No cold caller signs 'saved £400,000 being lost to scams', council says

The initiative aims to reduce the number of victims to rogue traders, bogus callers and all "doorstep crime".

No cold caller signs ‘saved £400,000 being lost to scams’, Edinburgh council says iStock

Signs to ward off doorstep cold callers in Edinburgh’s neighbourhoods are preventing nearly £400,000 of residents’ hard-earned cash being lost to scammers every year, according to the council.

The city’s “no cold calling zones” aim to reduce the number of people falling victim to rogue traders, bogus callers and all “doorstep crime”.

Since the measures were piloted in 2006 they have been rolled-out across 135 zones, some consisting of single streets and others covering multiple streets in a local area, which are designated when a majority of local residents indicate their support.

Councillors agreed to support the expansion of the scheme at a City Chambers meeting held on Monday, August 7.

Licensing standards officer Tom Veitch told the Regulatory Committee that the people most vulnerable to being scammed on their doorstep “are often elderly and live alone”.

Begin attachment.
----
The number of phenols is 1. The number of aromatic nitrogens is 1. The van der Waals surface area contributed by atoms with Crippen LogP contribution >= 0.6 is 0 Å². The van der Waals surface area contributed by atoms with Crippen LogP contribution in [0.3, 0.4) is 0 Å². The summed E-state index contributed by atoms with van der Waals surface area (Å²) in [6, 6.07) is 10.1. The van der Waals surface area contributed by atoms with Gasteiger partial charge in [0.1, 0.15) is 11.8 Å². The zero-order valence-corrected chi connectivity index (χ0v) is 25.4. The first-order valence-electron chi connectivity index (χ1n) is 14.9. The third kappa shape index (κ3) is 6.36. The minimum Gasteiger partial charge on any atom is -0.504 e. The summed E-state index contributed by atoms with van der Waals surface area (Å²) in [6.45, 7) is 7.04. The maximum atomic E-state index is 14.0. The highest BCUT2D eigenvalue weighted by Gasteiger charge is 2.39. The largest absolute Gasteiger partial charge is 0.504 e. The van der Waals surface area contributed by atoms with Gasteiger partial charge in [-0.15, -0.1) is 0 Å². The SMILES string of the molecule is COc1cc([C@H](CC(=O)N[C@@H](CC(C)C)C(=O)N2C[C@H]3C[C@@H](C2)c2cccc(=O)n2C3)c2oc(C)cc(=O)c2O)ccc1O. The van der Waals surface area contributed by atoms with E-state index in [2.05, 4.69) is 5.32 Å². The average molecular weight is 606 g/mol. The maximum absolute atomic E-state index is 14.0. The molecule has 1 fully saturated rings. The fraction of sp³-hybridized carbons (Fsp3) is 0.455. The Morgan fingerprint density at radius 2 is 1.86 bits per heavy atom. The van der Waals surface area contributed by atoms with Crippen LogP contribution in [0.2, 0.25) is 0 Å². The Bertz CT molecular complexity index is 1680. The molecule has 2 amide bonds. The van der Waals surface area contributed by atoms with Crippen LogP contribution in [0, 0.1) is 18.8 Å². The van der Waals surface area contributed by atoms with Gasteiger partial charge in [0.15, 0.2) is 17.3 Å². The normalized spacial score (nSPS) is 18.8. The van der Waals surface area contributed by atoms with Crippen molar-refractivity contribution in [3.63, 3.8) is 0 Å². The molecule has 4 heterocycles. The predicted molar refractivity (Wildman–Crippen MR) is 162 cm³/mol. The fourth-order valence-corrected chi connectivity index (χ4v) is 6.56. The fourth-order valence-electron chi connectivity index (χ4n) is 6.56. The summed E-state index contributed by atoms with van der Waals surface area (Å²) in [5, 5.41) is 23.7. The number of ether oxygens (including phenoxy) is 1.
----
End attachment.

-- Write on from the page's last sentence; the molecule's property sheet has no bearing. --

He said: “Statistics show that the victims of doorstep crime are two and a half times more likely to require residential care or have died within a period of a year of an incident of doorstep crime.

“As well as the personal, emotional impact, in terms of the preventative financial value of no cold calling zones we estimate that to be just short of £400,000 a year.”

The council’s estimation is based on an assumption that each zone prevents one doorstep crime incident per year, at an estimated cost of £2,952.

Mr Veitch highlighted the “importance” of community champions who act as a contact point and distribute questionnaires to residents, as it needs to be demonstrated that a majority of people within a “zone” back the proposals before they are introduced.

“They are all about empowering residents but they also do require that buy-in from a resident to make that initial commitment,” he said.

Once a new zone is established “no cold caller zone” front door stickers are distributed locally and signs are attached to lampposts. The council says resident feedback is “very positive”.

However Mr Veitch said it had proved “more difficult” to get the support needed to set up zones in tenements and shared door properties.

He said: “Whether it’s HMOs or short-term lets, there tends to be that turnover of tenants as well which can make it quite difficult.”

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